This weekend across the island of Ireland there will be commemorations of those Irishmen who died in the service of the British Crown in many conflicts.
Most of those remembered died in the “Great war”, but Irishmen continue to serve in the British armed forces and they continue to die for Britain.
In the Republic people have developed a sophisticated analysis and are able to differentiate between the individual heroism of our own and the cause for which they were led to their death.
I am writing these words in my father’s town of Westport County Mayo. I have yet to see anyone wearing a Poppy, but if I did I suspect it wouldn’t be such a big deal. Earlier this year Westport came to a halt for a British military funeral. One of our own, Robbie McKibbon died fighting for Britain in Afghanistan. Uniformed Brits carried his coffin through Westport. Every shop and business closed as a mark of respect. It was respect to the lad and his family not the military force that had slaughtered Irish people in this county 90 years ago. A British military funeral in Westport would have been impossible in the time of my grandmother. She told me as a boy in the 1970s that one of the happiest days of her life was when she heard the news that the Carrowkennedy ambush had been successful. A few miles out the Leenane road our lads, including her young husband and two brothers, had given the ‘Tans what they deserved. Nine of these British mercenaries lay dead by the roadside. Incredibly two surrendered and the West Mayo Flying Column of the IRA gave them quarter and safe passage. It was mercy they scarcely deserved. The generation of people who remember Black and Tans on the streets of Westport are now dead and gone and their children are in their 80s.
So some in Ireland have been able to move on somewhat regarding this issue.
However, it would be inaccurate to characterise this society as utterly transformed on the issue.
Although to many here the wearing of the Royal British Legion’s Poppy is a symbol of the “West Brit” it is hardly a hanging offence in the modern Republic of Ireland.
In the North commemorating Britain’s Irish war dead long ago became a sectarian wedge issue.
Despite this there have been moves towards reconciliation.
In recent years Sinn Fein representatives have attended wreath-laying ceremonies in Belfast and wore the Poppy as an act of outreach. However for many in the nationalist half (and it is half now) of the Six counties’ population the Poppy remains as foreign to them as an orange sash.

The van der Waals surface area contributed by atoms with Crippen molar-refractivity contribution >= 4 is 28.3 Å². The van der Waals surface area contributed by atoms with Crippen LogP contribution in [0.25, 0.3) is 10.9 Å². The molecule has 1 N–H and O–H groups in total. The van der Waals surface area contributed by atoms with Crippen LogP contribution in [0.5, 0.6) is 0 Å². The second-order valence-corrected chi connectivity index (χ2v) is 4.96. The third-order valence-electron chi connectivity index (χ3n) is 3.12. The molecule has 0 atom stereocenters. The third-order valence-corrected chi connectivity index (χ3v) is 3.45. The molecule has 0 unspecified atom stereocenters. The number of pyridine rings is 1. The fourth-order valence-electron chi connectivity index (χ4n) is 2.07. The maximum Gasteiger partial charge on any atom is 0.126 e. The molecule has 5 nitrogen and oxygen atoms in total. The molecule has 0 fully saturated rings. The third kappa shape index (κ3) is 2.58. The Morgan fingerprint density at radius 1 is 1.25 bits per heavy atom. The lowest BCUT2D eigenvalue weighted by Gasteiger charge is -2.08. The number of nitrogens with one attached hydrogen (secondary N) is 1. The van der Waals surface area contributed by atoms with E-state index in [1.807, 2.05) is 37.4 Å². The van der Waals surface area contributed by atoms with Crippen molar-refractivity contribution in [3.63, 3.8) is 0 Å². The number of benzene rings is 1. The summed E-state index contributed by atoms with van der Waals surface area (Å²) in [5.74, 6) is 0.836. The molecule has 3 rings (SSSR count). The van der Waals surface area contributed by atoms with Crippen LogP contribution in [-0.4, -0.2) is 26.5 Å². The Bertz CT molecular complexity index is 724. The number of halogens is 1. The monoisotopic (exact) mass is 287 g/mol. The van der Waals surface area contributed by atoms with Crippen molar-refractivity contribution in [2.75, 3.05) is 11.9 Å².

The first of these Sinn Fein representatives to do so was Tom Hartley. The senior republican has done much to research the experience of nationalist Belfast marching away in 1914 to die for the British Empire. Of course many of those Irishmen believed John Redmond that they were going to died “for the rights of small nations” and Irish Home Rule. His work has been thoughtful and human. Not for a second does he have any affection of Greater England’s imperial designs, but he has time to see the tragedy of Irishmen dying for their enemy. I agree with him. For too long the memory of those Irishmen who misguidedly died for England was airbrushed out of the Irish collective memory. Even the British military experiences of Irish revolutionaries like James Connolly and Tom Barry were rarely mentioned. Yet it was these life experiences that made them effective in the field of battle against the British. This was especially true of Barry in West Cork.
It is from this perspective that I view the recent engagement in Scotland’s “Old Firm” culture war.
Last years’ “minutes applause” highlighted the problematic issue Remembrance Day is for Celtic with such a large Irish following in their support.
To the average British person it is simply a commemoration of poor British sqauddies in the trenches of the Western Front or the RAF pilots who defeated the Luftwaffe in 1940.